When Jamie Reese took the reins of Killdeer-based Western Choice Cooperative in 2013, he had a wealth of knowledge at his disposal.
Growing up as a co-op manager’s son — his father John ran what is now United Quality Cooperative in New Town for 30 years — Jamie had good insight into why cooperatives are important. He also knew of a manager’s responsibility.
“There’s an expectation that you know a lot about everything,” he said. “
Jamie hit the ground running, and the cooperative hasn’t looked back. In the last 10 years, they’ve made the hardware store bigger, tripled the size of their bulk facility, built a car wash, expanded the tire shop, added a Dairy Queen and built an apartment building to house their employees.
Jamie credited chairman Gene Harris and the board of directors for having a growth mindset.
“They’re just all real forward-thinking guys,” he said. “We knew a long time ago that diversification is probably going to be our best bet.”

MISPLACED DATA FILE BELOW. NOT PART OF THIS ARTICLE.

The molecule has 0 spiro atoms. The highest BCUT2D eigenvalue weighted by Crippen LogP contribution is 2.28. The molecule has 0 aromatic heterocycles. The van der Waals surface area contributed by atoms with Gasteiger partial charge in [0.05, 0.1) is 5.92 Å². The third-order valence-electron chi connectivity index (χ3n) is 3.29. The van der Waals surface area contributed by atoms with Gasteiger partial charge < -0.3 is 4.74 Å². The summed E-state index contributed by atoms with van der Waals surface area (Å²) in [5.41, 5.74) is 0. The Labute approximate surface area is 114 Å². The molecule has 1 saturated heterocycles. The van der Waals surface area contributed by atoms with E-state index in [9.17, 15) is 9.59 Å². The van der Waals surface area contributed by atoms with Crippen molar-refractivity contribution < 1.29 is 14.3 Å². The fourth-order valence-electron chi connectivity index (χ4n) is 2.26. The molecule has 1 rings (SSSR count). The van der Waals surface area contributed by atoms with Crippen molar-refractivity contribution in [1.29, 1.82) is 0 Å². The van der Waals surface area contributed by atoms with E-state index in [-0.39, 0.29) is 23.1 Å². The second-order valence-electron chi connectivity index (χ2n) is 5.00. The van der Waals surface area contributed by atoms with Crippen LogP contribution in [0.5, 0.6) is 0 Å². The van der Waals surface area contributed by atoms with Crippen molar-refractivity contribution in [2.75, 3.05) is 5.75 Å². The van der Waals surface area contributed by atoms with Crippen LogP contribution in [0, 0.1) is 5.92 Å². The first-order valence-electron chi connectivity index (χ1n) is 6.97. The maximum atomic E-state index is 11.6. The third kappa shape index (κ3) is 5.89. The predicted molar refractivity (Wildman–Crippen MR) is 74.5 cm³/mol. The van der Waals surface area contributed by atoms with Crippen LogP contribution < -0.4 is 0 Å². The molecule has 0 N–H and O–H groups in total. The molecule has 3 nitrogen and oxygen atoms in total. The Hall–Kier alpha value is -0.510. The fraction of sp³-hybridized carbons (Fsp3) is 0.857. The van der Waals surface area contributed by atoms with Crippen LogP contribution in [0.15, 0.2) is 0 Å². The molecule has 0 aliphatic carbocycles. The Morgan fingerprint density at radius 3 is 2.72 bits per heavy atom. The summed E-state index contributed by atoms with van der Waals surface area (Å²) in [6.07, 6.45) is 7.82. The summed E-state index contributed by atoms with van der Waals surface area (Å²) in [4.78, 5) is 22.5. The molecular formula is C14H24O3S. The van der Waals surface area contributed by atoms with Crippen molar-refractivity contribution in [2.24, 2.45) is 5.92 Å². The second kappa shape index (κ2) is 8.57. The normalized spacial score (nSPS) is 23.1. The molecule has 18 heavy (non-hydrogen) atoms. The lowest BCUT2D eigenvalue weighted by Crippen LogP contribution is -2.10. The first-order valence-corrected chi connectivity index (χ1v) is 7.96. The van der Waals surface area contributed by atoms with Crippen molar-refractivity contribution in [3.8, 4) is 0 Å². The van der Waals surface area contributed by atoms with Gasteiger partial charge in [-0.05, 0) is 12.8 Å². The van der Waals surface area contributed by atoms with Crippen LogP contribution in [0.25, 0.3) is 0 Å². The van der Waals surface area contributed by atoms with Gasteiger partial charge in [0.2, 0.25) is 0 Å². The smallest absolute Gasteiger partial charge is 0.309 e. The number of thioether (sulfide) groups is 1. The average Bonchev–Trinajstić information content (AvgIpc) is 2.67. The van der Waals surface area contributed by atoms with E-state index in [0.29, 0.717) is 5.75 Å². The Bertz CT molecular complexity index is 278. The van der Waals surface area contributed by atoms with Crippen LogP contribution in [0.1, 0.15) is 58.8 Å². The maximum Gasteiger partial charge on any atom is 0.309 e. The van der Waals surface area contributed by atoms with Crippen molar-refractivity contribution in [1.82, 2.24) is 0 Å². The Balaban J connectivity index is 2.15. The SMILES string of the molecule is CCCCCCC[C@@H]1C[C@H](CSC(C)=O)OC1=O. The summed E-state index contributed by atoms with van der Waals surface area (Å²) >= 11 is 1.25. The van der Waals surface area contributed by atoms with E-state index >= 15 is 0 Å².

He also noted the important role that former manager Art Perdue played when he was hired.
“He was the interim and then became my mentor here,” Jamie said.
When Jamie was hired, he found himself in a unique position. Suddenly, his father’s co-op in New Town was the competition. Jamie was managing their hardware store at the time.
“When I decided to take this job, he was excited,” he said. “But we share a common trade area between us, so for his last four or five years, he was a competitor. We had fun with it.”
Cooperatives run deep in the Reese family. Jamie’s brother Mitch works for Ag Partners, a cooperative in southern Minnesota.
“They grew up with it and loved it,” said John, who has since retired as a manager and runs a co-op consulting firm. “They’ve been around it and gotten to know everybody in the co-op world. This is what they’ve chosen to do. We’ve got the background for it.”
Jamie’s experience of managing a hardware store paid dividends immediately, as he said the co-op wanted to make sure it was a priority for the sake of the community. They did so by moving the tire shop to a facility on the same site as the bulk fuel location.